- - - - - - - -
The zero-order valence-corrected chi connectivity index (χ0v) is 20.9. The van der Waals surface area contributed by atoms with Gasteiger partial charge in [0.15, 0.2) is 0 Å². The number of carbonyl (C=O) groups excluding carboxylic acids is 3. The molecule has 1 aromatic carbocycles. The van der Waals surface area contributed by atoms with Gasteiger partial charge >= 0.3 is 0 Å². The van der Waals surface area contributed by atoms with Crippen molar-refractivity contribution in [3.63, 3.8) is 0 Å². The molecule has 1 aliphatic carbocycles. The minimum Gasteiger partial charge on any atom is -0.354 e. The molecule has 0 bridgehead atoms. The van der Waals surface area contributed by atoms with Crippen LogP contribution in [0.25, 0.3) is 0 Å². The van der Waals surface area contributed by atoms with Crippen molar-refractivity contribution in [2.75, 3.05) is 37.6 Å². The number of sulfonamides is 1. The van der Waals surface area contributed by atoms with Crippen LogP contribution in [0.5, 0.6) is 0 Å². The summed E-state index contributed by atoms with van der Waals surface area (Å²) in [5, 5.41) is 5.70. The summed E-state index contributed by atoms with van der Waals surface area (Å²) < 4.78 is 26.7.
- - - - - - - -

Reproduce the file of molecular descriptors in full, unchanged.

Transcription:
The zero-order valence-corrected chi connectivity index (χ0v) is 20.9. The van der Waals surface area contributed by atoms with Gasteiger partial charge in [0.15, 0.2) is 0 Å². The number of carbonyl (C=O) groups excluding carboxylic acids is 3. The molecule has 1 aromatic carbocycles. The van der Waals surface area contributed by atoms with Gasteiger partial charge >= 0.3 is 0 Å². The van der Waals surface area contributed by atoms with Crippen molar-refractivity contribution in [3.63, 3.8) is 0 Å². The molecule has 1 aliphatic carbocycles. The minimum Gasteiger partial charge on any atom is -0.354 e. The molecule has 0 bridgehead atoms. The van der Waals surface area contributed by atoms with Crippen LogP contribution in [0.25, 0.3) is 0 Å². The van der Waals surface area contributed by atoms with Crippen molar-refractivity contribution in [2.75, 3.05) is 37.6 Å². The number of sulfonamides is 1. The van der Waals surface area contributed by atoms with Crippen LogP contribution in [0.5, 0.6) is 0 Å². The summed E-state index contributed by atoms with van der Waals surface area (Å²) in [5, 5.41) is 5.70. The summed E-state index contributed by atoms with van der Waals surface area (Å²) < 4.78 is 26.7.